The leader of the Executive Branch is the President of the United States. The President holds all the power in this branch of government, and every other member of the branch, including the Vice President, the Executive Office of the President, and the Cabinet, must report to the President. As President, the main powers that comes with this responsibility are being the leader of the US Government, the head of state, and the Commander-in-Chief of the US armed forces. The President is also able to sign legislation from Congress into law or choose to veto it.
The Legislative Branch is also called the Congress, and is made up of two parts: the House of Representatives and the Senate. The Legislative Branch is responsible for writing up and voting on laws (also called legislation), declaring war, confirming Presidential appointments for groups including the Supreme Court and the Cabinet, and investigating power.
House of Representatives
There are 435 total members in the House of Representatives. Each state has a different amount of representatives, which depends on their total population. This means that larger states, with more people, also get more representatives. These members are elected every two years, and must live in the state they represent. The speaker of the House is also considered the leader of the House of Representatives, whom the House elects. The Speaker is third in line in succession to the President of the United States.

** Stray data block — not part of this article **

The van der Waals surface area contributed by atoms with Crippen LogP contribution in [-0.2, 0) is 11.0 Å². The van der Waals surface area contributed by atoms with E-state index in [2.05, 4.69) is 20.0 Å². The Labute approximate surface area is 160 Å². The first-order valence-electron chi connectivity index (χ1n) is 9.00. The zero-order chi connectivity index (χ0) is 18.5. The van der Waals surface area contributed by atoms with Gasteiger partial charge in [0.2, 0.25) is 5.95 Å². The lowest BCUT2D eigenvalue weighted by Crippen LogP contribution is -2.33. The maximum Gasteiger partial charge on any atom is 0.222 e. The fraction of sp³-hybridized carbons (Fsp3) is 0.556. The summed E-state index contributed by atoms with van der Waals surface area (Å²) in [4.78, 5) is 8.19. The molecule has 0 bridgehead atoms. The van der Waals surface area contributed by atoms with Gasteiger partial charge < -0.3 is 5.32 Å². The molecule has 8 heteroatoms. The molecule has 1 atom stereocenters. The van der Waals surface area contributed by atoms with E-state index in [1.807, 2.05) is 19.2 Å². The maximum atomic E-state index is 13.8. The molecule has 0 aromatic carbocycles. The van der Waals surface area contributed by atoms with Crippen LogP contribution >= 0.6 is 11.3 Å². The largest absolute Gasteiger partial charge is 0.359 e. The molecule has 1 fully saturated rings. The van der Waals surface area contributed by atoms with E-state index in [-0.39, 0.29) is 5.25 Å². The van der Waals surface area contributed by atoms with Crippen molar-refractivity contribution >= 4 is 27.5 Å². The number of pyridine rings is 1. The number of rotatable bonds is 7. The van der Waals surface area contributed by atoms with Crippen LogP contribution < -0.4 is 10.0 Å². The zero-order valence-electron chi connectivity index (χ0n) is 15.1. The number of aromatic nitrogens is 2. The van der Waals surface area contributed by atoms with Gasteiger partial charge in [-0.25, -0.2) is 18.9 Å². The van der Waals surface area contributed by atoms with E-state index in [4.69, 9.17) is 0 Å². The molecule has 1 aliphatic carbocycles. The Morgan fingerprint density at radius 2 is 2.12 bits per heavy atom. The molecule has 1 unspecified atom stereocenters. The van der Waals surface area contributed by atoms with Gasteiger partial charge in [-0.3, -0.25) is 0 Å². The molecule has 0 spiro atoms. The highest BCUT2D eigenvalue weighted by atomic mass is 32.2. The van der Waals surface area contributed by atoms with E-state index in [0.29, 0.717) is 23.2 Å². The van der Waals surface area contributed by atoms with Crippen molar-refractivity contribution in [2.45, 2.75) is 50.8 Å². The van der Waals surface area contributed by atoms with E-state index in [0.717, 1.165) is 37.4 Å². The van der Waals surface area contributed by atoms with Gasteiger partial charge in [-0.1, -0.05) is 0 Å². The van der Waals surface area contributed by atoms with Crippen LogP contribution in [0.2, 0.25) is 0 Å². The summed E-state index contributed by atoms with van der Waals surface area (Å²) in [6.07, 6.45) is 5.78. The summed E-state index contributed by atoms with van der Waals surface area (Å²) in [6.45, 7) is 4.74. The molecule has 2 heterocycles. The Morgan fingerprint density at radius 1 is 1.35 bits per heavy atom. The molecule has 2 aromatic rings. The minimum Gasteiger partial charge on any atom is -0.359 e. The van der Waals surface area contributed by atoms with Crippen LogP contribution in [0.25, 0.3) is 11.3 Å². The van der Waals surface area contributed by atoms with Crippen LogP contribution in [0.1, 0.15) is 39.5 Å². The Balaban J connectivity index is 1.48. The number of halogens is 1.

The Senate has 100 members, with each state only having two Senators. Their main role is to approve of legislation suggested by the lower chamber of US Congress, the House of Representatives. Senators are elected every six years, and must also live in the state they represent.
The Judicial Branch of the United States Government is made up entirely of judges and courts, however federal judges are not elected by the people, but by the President of the United States and then they must also be confirmed by the Senate. There is also a hierarchy of federal courts in the United States, with the lowest being the 94 U.S. District Courts, which cover various regions of the country and are involved with most federal cases. Next, are the District Courts, which are the 13 Courts of Appeals. Lastly, at the head of the Judicial Branch, is the Supreme Court, which is the highest court in the United States and has the final say within the branch. The President nominates all of the Supreme Court members, which the Senate must confirm. Once confirmed, the Supreme court members keep their positions in the court for life. The Supreme Court primarily reviews cases that have been appealed from the lower courts.